Are You What You Read? Predicting Implicit Attitudes to Immigration Based on Linguistic Distributional Cues From Newspaper Readership; A Pre-registered Study

Dermot Lynott, Michael Walsh, Tony McEnery, Louise Connell, Liam Cross, Kerry O'Brien

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The implicit association test (IAT) measures bias towards often controversial topics (e.g., race, religion), while newspapers typically take strong positive/negative stances on such issues. In a pre-registered study, we developed and administered an immigration IAT to readers of the Daily Mail (a typically anti-immigration publication) and the Guardian (a typically pro-immigration publication) newspapers. IAT materials were constructed based on co-occurrence frequencies from each newspapers’ website for immigration-related terms (migrant/immigrant) and positive/negative attributes (skilled/unskilled). Target stimuli showed stronger negative associations with immigration concepts in the Daily Mail compared to the Guardian, and stronger positive associations in the Guardian corpus compared to the Daily Mail corpus. Consistent with these linguistic distributional differences, Daily Mail readers exhibited a larger IAT bias, revealing stronger negative associations to immigration concepts compared to Guardian readers. This difference in overall bias was not fully explained by other variables, and raises the possibility that exposure to biased language contributes to biased implicit attitudes.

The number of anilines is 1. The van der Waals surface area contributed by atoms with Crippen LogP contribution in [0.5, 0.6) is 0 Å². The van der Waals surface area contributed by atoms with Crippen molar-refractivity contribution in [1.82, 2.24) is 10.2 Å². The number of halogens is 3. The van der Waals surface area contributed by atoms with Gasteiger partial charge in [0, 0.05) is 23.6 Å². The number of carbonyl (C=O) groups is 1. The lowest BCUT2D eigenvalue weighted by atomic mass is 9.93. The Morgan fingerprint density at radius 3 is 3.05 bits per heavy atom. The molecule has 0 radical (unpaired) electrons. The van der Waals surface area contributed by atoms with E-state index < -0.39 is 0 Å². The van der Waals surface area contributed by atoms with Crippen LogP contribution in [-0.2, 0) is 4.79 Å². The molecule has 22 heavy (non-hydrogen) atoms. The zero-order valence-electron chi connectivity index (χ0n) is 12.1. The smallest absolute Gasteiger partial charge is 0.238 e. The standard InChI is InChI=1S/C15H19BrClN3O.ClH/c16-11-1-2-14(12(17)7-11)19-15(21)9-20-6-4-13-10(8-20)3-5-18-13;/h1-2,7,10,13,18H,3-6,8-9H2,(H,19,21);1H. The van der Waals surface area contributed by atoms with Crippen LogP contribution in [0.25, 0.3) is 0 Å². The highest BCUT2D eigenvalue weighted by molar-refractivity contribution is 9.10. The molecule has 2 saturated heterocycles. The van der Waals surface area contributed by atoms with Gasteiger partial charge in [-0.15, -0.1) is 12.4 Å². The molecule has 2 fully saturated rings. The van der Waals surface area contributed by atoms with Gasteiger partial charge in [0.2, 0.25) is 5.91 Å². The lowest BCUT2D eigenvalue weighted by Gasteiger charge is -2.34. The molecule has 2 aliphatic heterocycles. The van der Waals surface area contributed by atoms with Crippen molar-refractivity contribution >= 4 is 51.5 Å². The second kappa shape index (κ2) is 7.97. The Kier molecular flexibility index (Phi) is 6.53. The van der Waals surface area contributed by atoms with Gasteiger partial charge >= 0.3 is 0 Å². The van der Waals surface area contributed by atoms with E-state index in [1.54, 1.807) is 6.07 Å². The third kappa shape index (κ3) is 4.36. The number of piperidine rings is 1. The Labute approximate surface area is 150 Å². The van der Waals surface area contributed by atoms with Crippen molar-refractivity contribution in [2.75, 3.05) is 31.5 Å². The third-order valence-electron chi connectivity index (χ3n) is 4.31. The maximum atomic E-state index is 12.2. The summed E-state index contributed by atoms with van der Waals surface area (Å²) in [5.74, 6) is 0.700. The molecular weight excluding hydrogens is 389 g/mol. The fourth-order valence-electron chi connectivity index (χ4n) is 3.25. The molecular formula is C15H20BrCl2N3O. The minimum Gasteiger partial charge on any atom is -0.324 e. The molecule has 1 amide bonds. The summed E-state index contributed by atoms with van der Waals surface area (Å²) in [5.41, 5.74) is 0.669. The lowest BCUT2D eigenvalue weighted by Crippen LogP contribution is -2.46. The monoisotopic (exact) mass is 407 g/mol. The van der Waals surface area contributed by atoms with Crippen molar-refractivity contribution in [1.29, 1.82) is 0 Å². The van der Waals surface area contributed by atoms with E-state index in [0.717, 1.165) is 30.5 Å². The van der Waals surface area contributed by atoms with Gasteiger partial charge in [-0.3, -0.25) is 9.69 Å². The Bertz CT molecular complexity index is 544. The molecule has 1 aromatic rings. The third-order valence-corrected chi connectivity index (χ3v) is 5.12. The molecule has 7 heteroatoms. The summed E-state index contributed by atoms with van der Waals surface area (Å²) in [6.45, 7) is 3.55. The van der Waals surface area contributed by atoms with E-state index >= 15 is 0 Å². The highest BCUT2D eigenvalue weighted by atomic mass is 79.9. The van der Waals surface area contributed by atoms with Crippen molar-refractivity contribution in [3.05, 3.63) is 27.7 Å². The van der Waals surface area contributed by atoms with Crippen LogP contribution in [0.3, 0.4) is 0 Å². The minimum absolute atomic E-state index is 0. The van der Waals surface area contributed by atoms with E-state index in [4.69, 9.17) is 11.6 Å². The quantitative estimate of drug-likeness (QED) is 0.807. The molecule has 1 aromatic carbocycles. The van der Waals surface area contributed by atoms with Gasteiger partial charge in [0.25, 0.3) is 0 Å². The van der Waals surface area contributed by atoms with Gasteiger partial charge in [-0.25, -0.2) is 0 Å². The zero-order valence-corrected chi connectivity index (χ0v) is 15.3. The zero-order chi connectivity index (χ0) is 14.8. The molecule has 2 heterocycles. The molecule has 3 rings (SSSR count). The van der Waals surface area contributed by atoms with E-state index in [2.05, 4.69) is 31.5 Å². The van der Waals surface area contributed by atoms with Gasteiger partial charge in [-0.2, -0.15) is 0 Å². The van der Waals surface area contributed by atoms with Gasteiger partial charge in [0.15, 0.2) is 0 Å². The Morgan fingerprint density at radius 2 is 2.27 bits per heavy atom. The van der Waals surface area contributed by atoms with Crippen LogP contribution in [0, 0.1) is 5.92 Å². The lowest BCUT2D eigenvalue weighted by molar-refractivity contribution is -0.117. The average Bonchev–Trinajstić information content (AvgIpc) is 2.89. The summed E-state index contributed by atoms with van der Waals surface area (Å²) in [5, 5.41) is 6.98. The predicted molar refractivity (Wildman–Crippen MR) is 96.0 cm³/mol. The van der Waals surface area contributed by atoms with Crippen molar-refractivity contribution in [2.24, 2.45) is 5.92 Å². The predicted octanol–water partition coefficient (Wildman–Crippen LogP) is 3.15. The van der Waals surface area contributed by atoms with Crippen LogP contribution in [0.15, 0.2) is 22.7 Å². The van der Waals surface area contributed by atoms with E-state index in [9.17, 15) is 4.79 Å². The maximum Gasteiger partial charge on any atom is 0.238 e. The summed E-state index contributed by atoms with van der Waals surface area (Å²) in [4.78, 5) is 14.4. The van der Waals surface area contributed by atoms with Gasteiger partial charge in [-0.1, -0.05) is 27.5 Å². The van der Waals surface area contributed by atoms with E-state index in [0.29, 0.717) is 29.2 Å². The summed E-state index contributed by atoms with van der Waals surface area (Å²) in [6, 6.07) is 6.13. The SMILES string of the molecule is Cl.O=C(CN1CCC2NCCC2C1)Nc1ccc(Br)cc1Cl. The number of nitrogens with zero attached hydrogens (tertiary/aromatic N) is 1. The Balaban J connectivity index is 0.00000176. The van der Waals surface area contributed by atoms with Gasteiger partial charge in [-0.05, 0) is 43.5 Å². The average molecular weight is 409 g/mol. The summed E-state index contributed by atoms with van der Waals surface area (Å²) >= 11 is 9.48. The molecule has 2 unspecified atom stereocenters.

Original languageEnglish
Pages (from-to)842
JournalFrontiers Psychology
Early online date3 May 2019
Publication statusPublished - 3 May 2019


  • IAT
  • language
  • implicit attitudes
  • bias
  • implicit association test

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